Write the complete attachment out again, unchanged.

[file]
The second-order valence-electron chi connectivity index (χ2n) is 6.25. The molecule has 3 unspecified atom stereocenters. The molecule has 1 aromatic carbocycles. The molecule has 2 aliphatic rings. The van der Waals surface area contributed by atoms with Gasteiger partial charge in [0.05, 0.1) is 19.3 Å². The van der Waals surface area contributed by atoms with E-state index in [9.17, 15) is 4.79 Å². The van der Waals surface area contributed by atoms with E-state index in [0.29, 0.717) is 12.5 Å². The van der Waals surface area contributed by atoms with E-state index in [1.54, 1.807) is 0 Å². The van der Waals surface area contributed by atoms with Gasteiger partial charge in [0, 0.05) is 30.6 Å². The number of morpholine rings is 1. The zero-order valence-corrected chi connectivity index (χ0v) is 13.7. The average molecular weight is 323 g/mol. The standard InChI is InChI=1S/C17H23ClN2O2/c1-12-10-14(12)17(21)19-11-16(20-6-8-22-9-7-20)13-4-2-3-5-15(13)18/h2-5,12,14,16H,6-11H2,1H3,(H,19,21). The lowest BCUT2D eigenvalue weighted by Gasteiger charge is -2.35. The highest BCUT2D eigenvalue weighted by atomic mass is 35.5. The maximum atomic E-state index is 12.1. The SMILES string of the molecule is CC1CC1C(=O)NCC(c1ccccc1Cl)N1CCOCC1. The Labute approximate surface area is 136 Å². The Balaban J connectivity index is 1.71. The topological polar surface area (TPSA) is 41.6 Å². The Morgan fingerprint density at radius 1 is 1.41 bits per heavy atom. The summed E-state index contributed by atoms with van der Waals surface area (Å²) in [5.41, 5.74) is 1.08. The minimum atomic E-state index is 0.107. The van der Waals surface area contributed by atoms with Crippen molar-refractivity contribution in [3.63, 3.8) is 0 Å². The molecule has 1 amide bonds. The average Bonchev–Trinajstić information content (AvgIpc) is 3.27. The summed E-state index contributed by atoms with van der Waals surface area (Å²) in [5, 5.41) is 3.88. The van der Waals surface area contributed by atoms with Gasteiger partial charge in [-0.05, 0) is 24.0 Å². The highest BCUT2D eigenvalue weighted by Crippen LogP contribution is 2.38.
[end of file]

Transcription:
The second-order valence-electron chi connectivity index (χ2n) is 6.25. The molecule has 3 unspecified atom stereocenters. The molecule has 1 aromatic carbocycles. The molecule has 2 aliphatic rings. The van der Waals surface area contributed by atoms with Gasteiger partial charge in [0.05, 0.1) is 19.3 Å². The van der Waals surface area contributed by atoms with E-state index in [9.17, 15) is 4.79 Å². The van der Waals surface area contributed by atoms with E-state index in [0.29, 0.717) is 12.5 Å². The van der Waals surface area contributed by atoms with E-state index in [1.54, 1.807) is 0 Å². The van der Waals surface area contributed by atoms with Gasteiger partial charge in [0, 0.05) is 30.6 Å². The number of morpholine rings is 1. The zero-order valence-corrected chi connectivity index (χ0v) is 13.7. The average molecular weight is 323 g/mol. The standard InChI is InChI=1S/C17H23ClN2O2/c1-12-10-14(12)17(21)19-11-16(20-6-8-22-9-7-20)13-4-2-3-5-15(13)18/h2-5,12,14,16H,6-11H2,1H3,(H,19,21). The lowest BCUT2D eigenvalue weighted by Gasteiger charge is -2.35. The highest BCUT2D eigenvalue weighted by atomic mass is 35.5. The maximum atomic E-state index is 12.1. The SMILES string of the molecule is CC1CC1C(=O)NCC(c1ccccc1Cl)N1CCOCC1. The Labute approximate surface area is 136 Å². The Balaban J connectivity index is 1.71. The topological polar surface area (TPSA) is 41.6 Å². The Morgan fingerprint density at radius 1 is 1.41 bits per heavy atom. The summed E-state index contributed by atoms with van der Waals surface area (Å²) in [5.41, 5.74) is 1.08. The minimum atomic E-state index is 0.107. The van der Waals surface area contributed by atoms with Crippen molar-refractivity contribution in [3.63, 3.8) is 0 Å². The molecule has 1 amide bonds. The average Bonchev–Trinajstić information content (AvgIpc) is 3.27. The summed E-state index contributed by atoms with van der Waals surface area (Å²) in [5, 5.41) is 3.88. The van der Waals surface area contributed by atoms with Gasteiger partial charge in [-0.05, 0) is 24.0 Å². The highest BCUT2D eigenvalue weighted by Crippen LogP contribution is 2.38.